At our 2016 Asia-Pacific Summit, we explored P&G China's pioneering content-to-commerce work, a theme that is taken up by the Page report, and further fuelled by the big data capabilities offered by Baidu, Tencent and Alibaba. “Before, we went to trade shows and collected business cards," says Lina Du, corporate communications head for Chemours Asia-Pacific. "Now we are adopting practices from martech. For example, we’re integrating WeChat with Marketo and Salesforce."

But of the surveyed CCOs, half are still at the earliest of the three stages of the commtech progression model that Page has developed. Few are designing, iterating and analyzing digital campaigns, as described in the next stage. Only 35% use data analytics to track performance and user behaviour, while just 16% use machine learning and other AI tools.

Some of this lag, no doubt, is geographic. China leads the way when it comes to commtech, not least because of a far more relaxed attitude towards data privacy. But the two biggest impediments to building commtech systems identified in the survey,
at 61% each, are budget and skills.

"Our sense from our 200-plus discussions is that very few, if any CCOs have built fully operational and effective commtech systems," reads the report. "But almost universally, they quickly grasp its potential and express interest in developing these capabilities."

Some of the vox pops are similarly worrying. “I don’t know how to staff this,” says the CCO at an aerospace company. “I spend a lot of time defending what my digital team does,” adds an aviation company CCO. “On a scale from 1 to 10, we’re at 1," notes the CCO at an automotive company. “No one has asked me to do this,” say multiple CCOs.

And, perhaps most revealing of all, are the comments from an agency CEO — "Marketing has bigger budgets and more resources. The CCO is losing ground" — and an executive recruiter: "Marketing has the lead here and CCOs need to catch up."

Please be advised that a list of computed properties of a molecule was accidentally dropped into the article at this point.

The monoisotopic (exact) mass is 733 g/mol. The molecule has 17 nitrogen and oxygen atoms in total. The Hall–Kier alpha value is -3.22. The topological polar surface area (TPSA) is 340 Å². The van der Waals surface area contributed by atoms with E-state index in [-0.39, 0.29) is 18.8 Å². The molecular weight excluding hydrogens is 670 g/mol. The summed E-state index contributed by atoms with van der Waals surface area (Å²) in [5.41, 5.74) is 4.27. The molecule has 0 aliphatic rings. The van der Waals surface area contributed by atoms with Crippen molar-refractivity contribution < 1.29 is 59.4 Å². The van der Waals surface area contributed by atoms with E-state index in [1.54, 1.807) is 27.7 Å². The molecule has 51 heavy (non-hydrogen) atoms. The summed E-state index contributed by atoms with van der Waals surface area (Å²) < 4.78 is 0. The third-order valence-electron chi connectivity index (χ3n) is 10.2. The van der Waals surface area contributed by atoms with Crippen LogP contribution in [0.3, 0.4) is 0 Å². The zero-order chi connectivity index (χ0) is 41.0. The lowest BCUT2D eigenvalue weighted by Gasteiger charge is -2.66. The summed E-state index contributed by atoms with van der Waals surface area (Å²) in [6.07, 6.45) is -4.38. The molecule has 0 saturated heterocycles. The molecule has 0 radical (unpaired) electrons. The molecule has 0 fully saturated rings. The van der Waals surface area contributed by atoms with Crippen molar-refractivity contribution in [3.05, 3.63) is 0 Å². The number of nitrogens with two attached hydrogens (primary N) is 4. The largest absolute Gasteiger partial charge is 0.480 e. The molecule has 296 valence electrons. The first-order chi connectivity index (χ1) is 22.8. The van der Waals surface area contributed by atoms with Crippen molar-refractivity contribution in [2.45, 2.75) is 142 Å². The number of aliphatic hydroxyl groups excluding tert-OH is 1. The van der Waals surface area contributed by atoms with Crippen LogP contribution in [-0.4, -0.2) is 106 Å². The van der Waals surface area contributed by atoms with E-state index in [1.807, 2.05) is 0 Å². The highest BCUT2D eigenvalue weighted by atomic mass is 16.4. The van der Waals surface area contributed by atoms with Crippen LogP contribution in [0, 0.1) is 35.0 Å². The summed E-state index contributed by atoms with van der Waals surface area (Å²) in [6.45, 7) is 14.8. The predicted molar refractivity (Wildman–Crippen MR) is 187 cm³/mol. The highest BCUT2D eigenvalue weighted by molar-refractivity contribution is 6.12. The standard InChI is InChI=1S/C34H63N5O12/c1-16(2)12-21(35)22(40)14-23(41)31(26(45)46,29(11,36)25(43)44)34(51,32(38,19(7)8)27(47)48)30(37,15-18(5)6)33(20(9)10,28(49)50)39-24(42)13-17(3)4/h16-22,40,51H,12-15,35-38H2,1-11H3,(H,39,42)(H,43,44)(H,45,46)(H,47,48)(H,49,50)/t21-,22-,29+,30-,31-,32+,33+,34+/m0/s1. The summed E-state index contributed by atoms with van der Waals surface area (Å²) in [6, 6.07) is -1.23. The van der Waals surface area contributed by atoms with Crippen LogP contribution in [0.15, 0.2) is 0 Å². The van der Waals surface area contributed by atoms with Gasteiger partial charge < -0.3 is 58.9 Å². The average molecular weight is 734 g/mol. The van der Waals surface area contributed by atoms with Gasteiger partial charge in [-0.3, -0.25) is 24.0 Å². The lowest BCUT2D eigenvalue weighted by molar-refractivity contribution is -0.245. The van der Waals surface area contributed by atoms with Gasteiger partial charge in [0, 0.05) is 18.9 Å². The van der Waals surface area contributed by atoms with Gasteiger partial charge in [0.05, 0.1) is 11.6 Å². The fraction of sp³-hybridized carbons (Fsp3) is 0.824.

This points to the crux of the threat for CCOs, and reinforces the challenge that has awaited them since digital technology began breaking down the barriers between communications and marketing a decade ago. Namely, the competitive threat from marketing departments, many of which have taken on digital leadership within their organizations. With martech already a well established budget line for better resourced marketing functions, commtech emerges as another battleground for money, influence and — ultimately — marketing communications leadership. 

That tension is also brought to life by this year's Influence 100 research, which polls the Holmes Report's list of the world's top in-house communicators. Of the 22 that lead an integrated department spanning marketing and communications, 16 are marketers — the highest proportion of leaders from this function that we have polled to date.

So while the Page report correctly notes how pivotal CCOs are at a time of rapid corporate transformation, there is no mistaking the scale of the challenge that faces them — not only as expectations of business change, but as the capabilities required of their roles and teams expand and diversify.  

Yet even amid this level of turbulence, as Iwata points out, "earning the public’s permission to operate, building a strong reputation, forging trusted relationships, closing the gap between words and action – these are the elements of authenticity and must remain the foundations of our field." It is a reassuring note on which to conclude: some things, regardless of the pace of transformation, never change.